• Stream or river bank stabilization activities necessary to prevent erosion(nationwide permit 13)
  • Minor dredging, that is, dredging of no more than 25 cubic yards of material(nationwide permit 19)
  • Activities associated with restoration, enhancement, or establishment of wetlands and riparian areas where the activities result in net increase in aquatic resource functions and services (nationwide permit 27)

Federal permitting agencies and the permits they issue

United States Army Corps of Engineers
The USACOE has jurisdiction over navigable waters. Navigable waters waters of the United States are defined in the Code of Federal Regulations (CFR), specifically 33 CFR part 329 as: waters that are subject to the ebb and flow of the tides and/or are presently used, or have been used in the past or may be susceptible for use to transport interstate or foreign commerce.[7]

The following is a list of common permits required for restoration and research. For a full list of permits see Regulatory Program Requirements.

  • Section 10 of the Rivers and Harbors Act of 1899 33 U.S.C. 403: Permit must be acquired to fill or excavate a waterway [8]
  • Section 404 of the Clean Water Act: Permit must be acquired to discharge fill material (e.g. sediment, rock into the navigable waters [9].

National Marine Fisheries Service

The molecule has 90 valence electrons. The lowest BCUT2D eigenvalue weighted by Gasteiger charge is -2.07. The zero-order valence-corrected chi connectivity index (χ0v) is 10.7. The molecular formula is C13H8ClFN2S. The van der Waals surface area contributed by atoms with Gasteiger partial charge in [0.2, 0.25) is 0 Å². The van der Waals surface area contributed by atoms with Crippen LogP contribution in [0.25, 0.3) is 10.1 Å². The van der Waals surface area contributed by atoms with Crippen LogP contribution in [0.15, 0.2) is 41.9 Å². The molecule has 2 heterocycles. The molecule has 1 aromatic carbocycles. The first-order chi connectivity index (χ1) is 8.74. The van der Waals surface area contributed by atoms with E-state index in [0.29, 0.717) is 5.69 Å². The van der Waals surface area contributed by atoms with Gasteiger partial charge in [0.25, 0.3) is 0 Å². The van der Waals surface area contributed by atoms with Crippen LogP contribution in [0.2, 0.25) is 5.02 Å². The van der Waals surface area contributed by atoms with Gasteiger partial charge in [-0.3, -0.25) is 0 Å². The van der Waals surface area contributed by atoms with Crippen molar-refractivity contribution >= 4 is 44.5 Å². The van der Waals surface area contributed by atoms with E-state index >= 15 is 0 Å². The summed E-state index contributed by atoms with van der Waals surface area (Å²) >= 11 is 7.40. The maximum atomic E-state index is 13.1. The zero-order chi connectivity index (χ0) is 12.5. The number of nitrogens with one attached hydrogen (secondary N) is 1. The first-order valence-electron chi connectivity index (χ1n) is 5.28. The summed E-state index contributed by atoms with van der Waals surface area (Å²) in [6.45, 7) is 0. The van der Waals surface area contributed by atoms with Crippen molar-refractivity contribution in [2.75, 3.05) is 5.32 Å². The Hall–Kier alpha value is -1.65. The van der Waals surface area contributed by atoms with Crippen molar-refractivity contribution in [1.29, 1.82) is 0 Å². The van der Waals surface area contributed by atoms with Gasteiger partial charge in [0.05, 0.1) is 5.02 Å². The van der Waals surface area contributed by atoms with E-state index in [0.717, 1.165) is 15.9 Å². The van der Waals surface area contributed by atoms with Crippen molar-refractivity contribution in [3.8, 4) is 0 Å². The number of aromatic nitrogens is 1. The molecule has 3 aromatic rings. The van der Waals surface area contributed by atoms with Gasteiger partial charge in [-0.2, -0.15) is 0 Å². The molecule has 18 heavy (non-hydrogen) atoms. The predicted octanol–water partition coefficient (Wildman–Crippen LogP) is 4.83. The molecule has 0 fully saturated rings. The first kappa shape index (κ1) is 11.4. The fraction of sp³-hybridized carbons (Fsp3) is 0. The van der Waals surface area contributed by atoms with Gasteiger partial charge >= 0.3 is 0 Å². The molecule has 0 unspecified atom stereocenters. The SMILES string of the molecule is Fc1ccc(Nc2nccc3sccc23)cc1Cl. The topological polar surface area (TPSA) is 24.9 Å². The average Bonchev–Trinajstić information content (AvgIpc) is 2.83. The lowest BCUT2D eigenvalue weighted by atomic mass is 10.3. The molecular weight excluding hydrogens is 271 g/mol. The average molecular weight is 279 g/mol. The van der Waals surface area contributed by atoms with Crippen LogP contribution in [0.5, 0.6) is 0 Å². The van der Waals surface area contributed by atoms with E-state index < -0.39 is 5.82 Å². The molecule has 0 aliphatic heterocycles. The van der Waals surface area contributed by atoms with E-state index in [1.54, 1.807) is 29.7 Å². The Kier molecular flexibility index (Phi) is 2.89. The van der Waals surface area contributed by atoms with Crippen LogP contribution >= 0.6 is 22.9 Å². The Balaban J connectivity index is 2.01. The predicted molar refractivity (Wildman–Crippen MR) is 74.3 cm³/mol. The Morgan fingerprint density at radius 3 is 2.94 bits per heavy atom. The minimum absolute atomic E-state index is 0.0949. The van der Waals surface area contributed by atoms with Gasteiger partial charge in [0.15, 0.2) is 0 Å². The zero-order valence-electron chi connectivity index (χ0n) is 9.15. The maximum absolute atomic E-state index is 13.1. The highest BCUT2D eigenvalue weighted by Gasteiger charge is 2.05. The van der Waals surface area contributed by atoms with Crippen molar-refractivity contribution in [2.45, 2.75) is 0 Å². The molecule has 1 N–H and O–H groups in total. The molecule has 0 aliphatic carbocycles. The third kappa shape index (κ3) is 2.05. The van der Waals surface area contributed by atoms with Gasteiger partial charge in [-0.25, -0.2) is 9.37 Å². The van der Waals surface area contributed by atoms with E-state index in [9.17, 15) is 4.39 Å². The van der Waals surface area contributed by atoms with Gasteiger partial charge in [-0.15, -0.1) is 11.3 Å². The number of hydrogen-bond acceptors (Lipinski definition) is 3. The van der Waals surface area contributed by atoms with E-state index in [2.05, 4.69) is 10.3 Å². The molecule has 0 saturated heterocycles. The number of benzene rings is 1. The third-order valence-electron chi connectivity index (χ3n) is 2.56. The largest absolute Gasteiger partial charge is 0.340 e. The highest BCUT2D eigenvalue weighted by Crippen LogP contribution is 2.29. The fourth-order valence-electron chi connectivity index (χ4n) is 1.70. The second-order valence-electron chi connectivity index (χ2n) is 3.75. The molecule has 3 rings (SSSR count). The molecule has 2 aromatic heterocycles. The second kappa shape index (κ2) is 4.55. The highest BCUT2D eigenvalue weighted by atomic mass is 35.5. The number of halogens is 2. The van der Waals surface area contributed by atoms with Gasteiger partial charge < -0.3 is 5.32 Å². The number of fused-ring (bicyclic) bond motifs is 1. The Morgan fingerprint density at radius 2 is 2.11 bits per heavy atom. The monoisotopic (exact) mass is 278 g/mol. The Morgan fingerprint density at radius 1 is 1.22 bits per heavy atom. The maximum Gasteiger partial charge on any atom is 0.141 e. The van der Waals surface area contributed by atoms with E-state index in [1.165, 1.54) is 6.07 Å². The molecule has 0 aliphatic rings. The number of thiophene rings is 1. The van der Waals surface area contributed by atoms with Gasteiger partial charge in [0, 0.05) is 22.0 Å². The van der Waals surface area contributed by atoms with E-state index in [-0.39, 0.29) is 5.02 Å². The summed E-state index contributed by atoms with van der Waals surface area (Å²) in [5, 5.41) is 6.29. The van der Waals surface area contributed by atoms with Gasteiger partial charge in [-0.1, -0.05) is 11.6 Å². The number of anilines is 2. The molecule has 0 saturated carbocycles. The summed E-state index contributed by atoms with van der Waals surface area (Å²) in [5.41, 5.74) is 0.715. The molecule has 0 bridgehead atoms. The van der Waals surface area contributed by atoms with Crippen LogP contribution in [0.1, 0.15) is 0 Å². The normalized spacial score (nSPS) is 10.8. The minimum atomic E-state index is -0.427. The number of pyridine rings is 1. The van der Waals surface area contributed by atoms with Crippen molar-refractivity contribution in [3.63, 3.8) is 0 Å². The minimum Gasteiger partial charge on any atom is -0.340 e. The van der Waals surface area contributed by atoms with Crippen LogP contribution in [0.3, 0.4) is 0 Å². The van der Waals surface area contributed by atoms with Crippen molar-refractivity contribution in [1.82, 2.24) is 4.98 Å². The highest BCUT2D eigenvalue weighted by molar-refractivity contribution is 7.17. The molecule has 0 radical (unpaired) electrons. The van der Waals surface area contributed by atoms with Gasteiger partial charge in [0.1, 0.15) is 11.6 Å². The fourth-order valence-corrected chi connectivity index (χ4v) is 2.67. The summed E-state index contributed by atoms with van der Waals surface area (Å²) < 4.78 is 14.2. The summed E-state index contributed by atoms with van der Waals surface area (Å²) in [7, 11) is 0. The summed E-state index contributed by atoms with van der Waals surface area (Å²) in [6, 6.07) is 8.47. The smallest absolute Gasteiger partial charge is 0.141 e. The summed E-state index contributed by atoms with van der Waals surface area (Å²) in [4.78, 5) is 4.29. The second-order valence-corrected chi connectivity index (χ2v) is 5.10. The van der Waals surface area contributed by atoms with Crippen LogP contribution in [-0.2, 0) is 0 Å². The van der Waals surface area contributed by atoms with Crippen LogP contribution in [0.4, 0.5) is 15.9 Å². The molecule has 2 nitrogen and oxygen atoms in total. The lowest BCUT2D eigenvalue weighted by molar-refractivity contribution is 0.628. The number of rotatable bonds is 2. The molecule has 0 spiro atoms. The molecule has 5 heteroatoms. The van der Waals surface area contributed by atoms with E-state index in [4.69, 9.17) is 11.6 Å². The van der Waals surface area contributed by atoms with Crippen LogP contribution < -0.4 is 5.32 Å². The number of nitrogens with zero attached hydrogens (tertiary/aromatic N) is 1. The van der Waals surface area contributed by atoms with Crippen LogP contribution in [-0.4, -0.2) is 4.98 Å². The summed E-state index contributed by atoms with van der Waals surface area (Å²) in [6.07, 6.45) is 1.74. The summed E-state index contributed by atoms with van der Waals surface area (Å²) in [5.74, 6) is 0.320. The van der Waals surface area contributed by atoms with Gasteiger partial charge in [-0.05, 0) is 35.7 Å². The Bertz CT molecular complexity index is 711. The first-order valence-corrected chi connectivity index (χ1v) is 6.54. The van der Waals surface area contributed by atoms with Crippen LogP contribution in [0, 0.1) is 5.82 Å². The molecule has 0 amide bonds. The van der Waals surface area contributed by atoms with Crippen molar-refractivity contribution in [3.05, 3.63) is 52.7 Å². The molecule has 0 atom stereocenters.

• Endangered Species Act (ESA) Section 7: A biological opinions document must be obtained whenever a project may impact an ESA-listed species or habitat [10].
  • ESA Section 10(a)(1)(A)) and Section 10(a)(1)(B)):If a project may result in take of an ESA-listed species an incidental take permit or a permit for scientific research must be acquired [11].

State permitting agencies and the permits they issue

Regional Water Quality Control Board

  • 401 Water Quality Certification: Required to discharge fill material into a waterway or wetland [12].

California Department of Fish and Wildlife

  • Fish and Game Code (Section 1602): Must notify CDFW of any activity that may modify a river, stream or lake. If CDFW determines that the activity negatively impacts fish and wildlife, a Lake or Streambed Alteration Agreement will be prepared [13].

California Coastal Commission

  • Coastal Development Permit: Necessary if work will be conducted within 6 miles of the coast [14].

References

  1. http://ucanr.org/sites/csnce/files/57548.pdf
  2. http://www.habitat.noaa.gov/restoration/programs/restorationscience.html
  3. http://ucanr.org/sites/csnce/files/57548.pdf
  4. https://www.fas.org/sgp/crs/natsec/97-223.pdf
  5. https://www.fas.org/sgp/crs/natsec/97-223.pdf
  6. https://www.fas.org/sgp/crs/natsec/97-223.pdf
  7. http://www.gpo.gov/fdsys/pkg/CFR-2011-title33-vol3/pdf/CFR-2011-title33-vol3-part329.pdf
  8. http://www.usace.army.mil/Portals/2/docs/civilworks/regulatory/materials/rhsec10.pdf
  9. http://www.usace.army.mil/Portals/2/docs/civilworks/regulatory/materials/cwa_sec404doc.pdf
  10. http://www.nmfs.noaa.gov/pr/consultation/opinions.htm
  11. http://www.nmfs.noaa.gov/pr/permits/esa_permits.htm
  12. http://www.swrcb.ca.gov/centralcoast/water_issues/programs/401wqcert/index.shtml
  13. http://www.dfg.ca.gov/habcon/1600/
  14. http://www.coastal.ca.gov/cdp/cdp-forms.html

External Links

See also

California Natural Diversity Database

Disclaimer

This page may contain students' work completed as part of assigned coursework. It may not be accurate. It does not necessarily reflect the opinion or policy of CSUMB, its staff, or students.